Guns, Drugs, and Money: Tackling the Real Threats to Border Security

Josiah McC. Heyman, Ph.D


September 12, 2011

The external borders of the United States matter to security, but how and in what ways is neither automatic nor obvious. The current assumption is that borders defend the national interior against all harms, which are understood as consistently coming from outside—and that security is always obtained in the same way, whatever the issue. Some security policies correctly use borders as tools to increase safety, but border policy does not protect us from all harms. The 9/11 terrorists came through airports with visas, thus crossing a border inspection system without being stopped. They did not cross the U.S.-Mexico border. Future terrorists would not necessarily cross a land border. U.S. citizens and residents, and nationals of Western Europe, also represent an important element of the terrorist threat, and they have unimpeded or easy passage through U.S. borders. Fortified borders cannot protect us from all security threats or sources of harm.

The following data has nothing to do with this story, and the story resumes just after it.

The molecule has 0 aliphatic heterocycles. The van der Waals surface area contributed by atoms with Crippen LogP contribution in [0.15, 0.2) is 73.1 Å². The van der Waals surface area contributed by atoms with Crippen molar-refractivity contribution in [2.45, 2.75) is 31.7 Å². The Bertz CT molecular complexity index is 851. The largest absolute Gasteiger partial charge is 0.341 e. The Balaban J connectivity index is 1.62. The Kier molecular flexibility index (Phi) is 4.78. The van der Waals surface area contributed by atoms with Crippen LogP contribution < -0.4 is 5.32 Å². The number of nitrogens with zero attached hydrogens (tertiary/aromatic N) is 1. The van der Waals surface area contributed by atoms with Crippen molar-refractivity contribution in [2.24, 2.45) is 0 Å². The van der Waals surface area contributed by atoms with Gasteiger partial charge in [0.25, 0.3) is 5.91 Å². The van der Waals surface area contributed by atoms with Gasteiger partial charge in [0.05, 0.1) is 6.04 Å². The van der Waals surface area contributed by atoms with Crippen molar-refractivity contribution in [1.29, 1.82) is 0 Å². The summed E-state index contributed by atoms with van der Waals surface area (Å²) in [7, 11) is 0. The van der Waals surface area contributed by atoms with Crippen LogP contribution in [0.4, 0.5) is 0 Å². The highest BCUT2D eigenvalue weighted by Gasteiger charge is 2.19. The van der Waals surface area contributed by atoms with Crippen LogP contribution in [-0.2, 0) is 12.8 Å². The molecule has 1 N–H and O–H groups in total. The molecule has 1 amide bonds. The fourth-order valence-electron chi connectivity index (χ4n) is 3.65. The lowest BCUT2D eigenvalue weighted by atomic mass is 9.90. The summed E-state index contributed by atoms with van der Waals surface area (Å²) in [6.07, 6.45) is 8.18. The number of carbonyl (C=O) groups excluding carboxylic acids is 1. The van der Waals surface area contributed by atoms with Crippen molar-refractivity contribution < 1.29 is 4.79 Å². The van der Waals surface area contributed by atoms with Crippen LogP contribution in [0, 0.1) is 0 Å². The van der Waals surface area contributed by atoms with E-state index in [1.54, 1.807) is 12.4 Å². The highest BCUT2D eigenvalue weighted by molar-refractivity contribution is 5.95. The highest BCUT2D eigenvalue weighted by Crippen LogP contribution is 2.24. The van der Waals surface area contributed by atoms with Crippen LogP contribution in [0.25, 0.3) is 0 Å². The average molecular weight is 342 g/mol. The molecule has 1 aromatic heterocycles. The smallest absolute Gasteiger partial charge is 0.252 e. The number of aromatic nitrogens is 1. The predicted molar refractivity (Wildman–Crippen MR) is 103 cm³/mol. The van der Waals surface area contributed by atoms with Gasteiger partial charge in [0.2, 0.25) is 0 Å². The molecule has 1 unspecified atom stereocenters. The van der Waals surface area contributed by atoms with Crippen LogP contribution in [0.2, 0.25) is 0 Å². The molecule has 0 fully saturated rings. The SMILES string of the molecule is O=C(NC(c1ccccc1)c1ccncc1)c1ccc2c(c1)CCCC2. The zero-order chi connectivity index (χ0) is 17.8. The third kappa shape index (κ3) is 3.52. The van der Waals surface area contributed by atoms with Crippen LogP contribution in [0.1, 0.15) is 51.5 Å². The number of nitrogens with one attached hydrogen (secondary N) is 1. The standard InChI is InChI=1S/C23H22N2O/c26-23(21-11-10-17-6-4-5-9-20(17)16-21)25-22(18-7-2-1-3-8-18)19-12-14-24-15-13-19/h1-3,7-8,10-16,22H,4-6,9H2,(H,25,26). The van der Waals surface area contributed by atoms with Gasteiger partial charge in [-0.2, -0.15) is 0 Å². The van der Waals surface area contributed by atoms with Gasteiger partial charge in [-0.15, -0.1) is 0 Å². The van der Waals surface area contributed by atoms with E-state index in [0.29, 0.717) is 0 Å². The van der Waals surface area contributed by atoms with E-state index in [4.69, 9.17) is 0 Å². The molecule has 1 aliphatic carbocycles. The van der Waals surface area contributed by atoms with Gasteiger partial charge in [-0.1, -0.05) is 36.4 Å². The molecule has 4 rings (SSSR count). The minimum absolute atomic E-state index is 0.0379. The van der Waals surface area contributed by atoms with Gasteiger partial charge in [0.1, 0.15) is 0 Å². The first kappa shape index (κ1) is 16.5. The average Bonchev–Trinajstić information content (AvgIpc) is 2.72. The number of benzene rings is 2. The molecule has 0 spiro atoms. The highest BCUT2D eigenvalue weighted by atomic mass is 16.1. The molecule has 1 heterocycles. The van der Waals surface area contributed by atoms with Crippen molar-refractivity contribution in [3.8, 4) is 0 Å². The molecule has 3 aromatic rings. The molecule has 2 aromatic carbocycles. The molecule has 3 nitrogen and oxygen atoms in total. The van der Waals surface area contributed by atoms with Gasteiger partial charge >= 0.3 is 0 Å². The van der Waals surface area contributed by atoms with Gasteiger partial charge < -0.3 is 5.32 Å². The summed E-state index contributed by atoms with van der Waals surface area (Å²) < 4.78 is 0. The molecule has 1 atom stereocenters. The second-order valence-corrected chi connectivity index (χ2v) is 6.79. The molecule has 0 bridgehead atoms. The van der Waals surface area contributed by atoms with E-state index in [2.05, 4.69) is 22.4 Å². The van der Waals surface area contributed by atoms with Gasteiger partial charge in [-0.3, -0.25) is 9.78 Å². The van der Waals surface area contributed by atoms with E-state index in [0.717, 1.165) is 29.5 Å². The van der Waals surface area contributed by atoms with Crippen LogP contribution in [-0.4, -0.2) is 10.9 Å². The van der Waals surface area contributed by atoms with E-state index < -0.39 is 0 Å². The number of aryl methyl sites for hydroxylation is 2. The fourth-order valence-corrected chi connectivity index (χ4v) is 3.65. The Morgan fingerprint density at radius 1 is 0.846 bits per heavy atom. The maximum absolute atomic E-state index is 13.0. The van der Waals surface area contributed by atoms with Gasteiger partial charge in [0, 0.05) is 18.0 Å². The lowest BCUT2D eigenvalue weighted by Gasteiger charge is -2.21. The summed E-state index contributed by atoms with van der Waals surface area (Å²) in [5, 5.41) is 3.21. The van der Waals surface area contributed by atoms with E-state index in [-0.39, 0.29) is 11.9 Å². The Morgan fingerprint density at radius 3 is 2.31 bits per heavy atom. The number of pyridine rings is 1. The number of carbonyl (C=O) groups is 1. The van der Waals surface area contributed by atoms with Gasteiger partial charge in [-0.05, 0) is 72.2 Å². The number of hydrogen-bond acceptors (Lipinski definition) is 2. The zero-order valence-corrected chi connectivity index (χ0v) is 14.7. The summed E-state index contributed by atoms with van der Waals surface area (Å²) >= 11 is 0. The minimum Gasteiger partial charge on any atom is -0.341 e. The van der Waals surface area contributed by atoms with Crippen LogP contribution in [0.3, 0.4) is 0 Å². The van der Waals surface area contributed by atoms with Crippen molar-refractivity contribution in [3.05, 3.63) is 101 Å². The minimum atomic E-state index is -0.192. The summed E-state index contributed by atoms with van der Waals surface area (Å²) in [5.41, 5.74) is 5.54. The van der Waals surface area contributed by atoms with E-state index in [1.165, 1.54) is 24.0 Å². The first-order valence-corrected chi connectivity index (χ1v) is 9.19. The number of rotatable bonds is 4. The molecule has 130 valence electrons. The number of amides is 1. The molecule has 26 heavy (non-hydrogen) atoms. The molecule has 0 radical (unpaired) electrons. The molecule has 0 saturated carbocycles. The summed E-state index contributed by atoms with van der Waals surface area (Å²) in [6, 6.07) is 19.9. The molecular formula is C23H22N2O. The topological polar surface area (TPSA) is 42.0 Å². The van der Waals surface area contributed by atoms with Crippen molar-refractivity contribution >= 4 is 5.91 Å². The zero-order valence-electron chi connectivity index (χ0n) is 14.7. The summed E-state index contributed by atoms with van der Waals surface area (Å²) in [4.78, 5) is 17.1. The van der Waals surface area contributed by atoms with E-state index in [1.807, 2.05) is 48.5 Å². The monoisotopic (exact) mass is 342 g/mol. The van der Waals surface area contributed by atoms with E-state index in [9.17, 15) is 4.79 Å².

Moreover, not all border crossers pose security concerns, even ones who violate national laws. The hundreds of thousands of unauthorized migrants who cross the U.S.-Mexico border each year have not posed a threat of political terrorism, and external terrorists have not traveled through this border. Enforcement of laws against unauthorized immigration is, in the vast majority of cases, a resource- and attention-wasting distraction from sensible national security measures. That does not mean the U.S.-Mexico border is free from risk of harm, such as increasingly violent drug trafficking organizations operating nearby in Mexico. But that issue needs to be addressed in different ways than current enforcement policy does.

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